Why do these people think they have the right to take over a major public space on Canada Day and use it for a smoke-in? It will stink, and they'll leave a huge mess. I wandered through the crowd during the 4/20 rally a few weeks ago, and saw plenty of evidence that regular use of weed turns you into a moron. The smell is vile, far worse than cigars or cigaretters, which are unpleasant enough. What comes out of the rear end of my dog smells better (not that I've tried burning it, let alone in public). Smoke it at home if you like, but don't impose this on the rest of us who are out and about downtown. And don't pretend that this is some kind of noble political cause.

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      @not in public please

      Jun 25, 2015 at 10:28am

      It is very much a noble cause because the more people use pot, the less they use alcohol. Alcohol is not only acutely dangerous, there are all sorts of subtle neurological defects caused by the practice of drunkenly having sex and making a baby. Even one or two glasses of wine to 'relax' before planned procreative activity can damage the baby's genetic material and expression. Marihuana has issues, but it simply isn't teratogenic like alcohol. There is no well-defined, dose-dependent "Fetal Marihuana Syndrome." FAS, on the other hand, is likely hugely under-blown, largely because many people in the University system have low-grade FASD. FASD doesn't mean you can't function; it means you won't understand certain things. A large enough community of people with FASD can certainly try to posit their genetically damaged viewpoint as "truth", but that doesn't make it true.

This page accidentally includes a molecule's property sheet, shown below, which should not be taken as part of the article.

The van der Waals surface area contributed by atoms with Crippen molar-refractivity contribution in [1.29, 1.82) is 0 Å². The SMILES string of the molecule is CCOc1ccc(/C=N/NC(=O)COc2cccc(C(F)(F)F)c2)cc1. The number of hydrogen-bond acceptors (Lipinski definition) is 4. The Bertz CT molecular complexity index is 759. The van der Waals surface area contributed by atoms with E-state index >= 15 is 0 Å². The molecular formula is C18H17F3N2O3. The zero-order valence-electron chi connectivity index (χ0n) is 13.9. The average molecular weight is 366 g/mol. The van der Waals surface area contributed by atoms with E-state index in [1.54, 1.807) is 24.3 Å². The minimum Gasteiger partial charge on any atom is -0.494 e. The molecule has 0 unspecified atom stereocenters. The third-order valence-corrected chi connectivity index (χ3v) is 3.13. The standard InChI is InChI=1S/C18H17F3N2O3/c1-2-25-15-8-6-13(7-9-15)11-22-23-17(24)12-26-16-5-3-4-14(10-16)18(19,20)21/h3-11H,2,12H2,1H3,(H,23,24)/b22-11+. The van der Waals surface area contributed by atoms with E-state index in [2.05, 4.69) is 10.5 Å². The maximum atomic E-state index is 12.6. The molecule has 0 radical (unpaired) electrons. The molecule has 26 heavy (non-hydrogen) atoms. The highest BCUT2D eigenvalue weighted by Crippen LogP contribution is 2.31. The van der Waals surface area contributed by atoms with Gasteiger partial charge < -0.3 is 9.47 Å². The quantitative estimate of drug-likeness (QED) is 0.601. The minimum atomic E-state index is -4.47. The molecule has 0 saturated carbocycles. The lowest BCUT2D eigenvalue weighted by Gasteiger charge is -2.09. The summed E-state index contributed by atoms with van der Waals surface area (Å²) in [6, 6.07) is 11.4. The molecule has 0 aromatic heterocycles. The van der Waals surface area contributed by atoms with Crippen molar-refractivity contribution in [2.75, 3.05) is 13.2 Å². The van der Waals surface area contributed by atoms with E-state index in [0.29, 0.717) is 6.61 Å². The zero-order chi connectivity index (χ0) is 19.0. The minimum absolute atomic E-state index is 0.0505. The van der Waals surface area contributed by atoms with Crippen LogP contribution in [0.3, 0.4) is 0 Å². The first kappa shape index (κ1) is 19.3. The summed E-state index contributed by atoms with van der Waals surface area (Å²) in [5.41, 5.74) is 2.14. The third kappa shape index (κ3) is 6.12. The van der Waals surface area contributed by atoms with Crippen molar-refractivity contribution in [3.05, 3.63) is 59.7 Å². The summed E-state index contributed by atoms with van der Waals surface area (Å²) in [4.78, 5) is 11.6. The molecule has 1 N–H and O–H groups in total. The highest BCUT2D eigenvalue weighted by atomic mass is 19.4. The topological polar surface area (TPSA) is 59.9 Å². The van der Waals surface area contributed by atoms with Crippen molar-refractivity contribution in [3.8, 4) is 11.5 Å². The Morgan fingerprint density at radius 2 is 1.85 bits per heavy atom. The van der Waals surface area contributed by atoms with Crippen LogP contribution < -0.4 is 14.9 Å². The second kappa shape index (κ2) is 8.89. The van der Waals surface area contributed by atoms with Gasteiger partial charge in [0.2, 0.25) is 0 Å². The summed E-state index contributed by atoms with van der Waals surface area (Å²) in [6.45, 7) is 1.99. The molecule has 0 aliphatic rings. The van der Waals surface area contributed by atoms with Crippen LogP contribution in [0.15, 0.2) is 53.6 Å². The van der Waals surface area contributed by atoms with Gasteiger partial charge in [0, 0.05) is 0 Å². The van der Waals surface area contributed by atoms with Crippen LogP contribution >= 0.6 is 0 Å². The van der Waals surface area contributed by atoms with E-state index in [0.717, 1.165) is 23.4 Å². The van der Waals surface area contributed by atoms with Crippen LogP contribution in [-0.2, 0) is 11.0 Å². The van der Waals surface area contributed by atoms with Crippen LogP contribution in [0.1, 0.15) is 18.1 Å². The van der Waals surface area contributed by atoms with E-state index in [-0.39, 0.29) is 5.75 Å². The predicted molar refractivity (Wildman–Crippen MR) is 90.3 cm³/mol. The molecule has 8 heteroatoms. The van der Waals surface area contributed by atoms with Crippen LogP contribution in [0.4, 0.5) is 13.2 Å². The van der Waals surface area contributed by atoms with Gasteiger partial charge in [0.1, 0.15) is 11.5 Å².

Don't drink anywhere. Some of us who don't drink are tired of having to have a nanny state to look after all of you brain damaged morons with FAS/FASD. We are on the verge of anihilating the FAS/FASD phenotype, if only we legalize drugs. Not in ten years, ASAP. It's a public health crisis.

      And I take off my hat to the brave organizers and attendees at this and other events---nationalism is a product of alcoholism and brain damage. The Cannabis plant is real. Canada is fictitious. Just go look at google maps. Canada only exists if you click "labels on." otherwise, it's one continuous landmass. And one day we will have cannabis fields that can be seen from orbit!

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      Dr Jack

      Jun 25, 2015 at 3:54pm

      To not in public, please!!

      And "one day", you will check in a rehab centre paid by me and other working people!!

      BTW. Do you have a REAL job??

      Not that I expect you to answer!